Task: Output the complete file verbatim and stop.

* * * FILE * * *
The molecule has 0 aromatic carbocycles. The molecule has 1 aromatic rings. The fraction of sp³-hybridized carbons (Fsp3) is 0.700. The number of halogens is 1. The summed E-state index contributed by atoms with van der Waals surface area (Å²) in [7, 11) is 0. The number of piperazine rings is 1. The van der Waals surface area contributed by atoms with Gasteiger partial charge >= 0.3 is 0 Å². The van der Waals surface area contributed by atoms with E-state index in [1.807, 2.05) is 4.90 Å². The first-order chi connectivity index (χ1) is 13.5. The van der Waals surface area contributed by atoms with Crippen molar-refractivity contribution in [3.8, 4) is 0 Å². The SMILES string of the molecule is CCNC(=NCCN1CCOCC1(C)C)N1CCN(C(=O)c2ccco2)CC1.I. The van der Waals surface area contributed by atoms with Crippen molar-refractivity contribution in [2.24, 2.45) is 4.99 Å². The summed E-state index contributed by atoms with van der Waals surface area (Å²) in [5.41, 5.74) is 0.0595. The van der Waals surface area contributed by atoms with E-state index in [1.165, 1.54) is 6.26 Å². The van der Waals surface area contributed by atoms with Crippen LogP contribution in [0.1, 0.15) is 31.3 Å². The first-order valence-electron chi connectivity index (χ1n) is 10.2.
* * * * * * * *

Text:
The molecule has 0 aromatic carbocycles. The molecule has 1 aromatic rings. The fraction of sp³-hybridized carbons (Fsp3) is 0.700. The number of halogens is 1. The summed E-state index contributed by atoms with van der Waals surface area (Å²) in [7, 11) is 0. The number of piperazine rings is 1. The van der Waals surface area contributed by atoms with Gasteiger partial charge >= 0.3 is 0 Å². The van der Waals surface area contributed by atoms with E-state index in [1.807, 2.05) is 4.90 Å². The first-order chi connectivity index (χ1) is 13.5. The van der Waals surface area contributed by atoms with Crippen molar-refractivity contribution in [3.8, 4) is 0 Å². The SMILES string of the molecule is CCNC(=NCCN1CCOCC1(C)C)N1CCN(C(=O)c2ccco2)CC1.I. The van der Waals surface area contributed by atoms with Crippen molar-refractivity contribution in [2.24, 2.45) is 4.99 Å². The summed E-state index contributed by atoms with van der Waals surface area (Å²) in [5.41, 5.74) is 0.0595. The van der Waals surface area contributed by atoms with E-state index in [1.165, 1.54) is 6.26 Å². The van der Waals surface area contributed by atoms with Crippen LogP contribution in [0.1, 0.15) is 31.3 Å². The first-order valence-electron chi connectivity index (χ1n) is 10.2.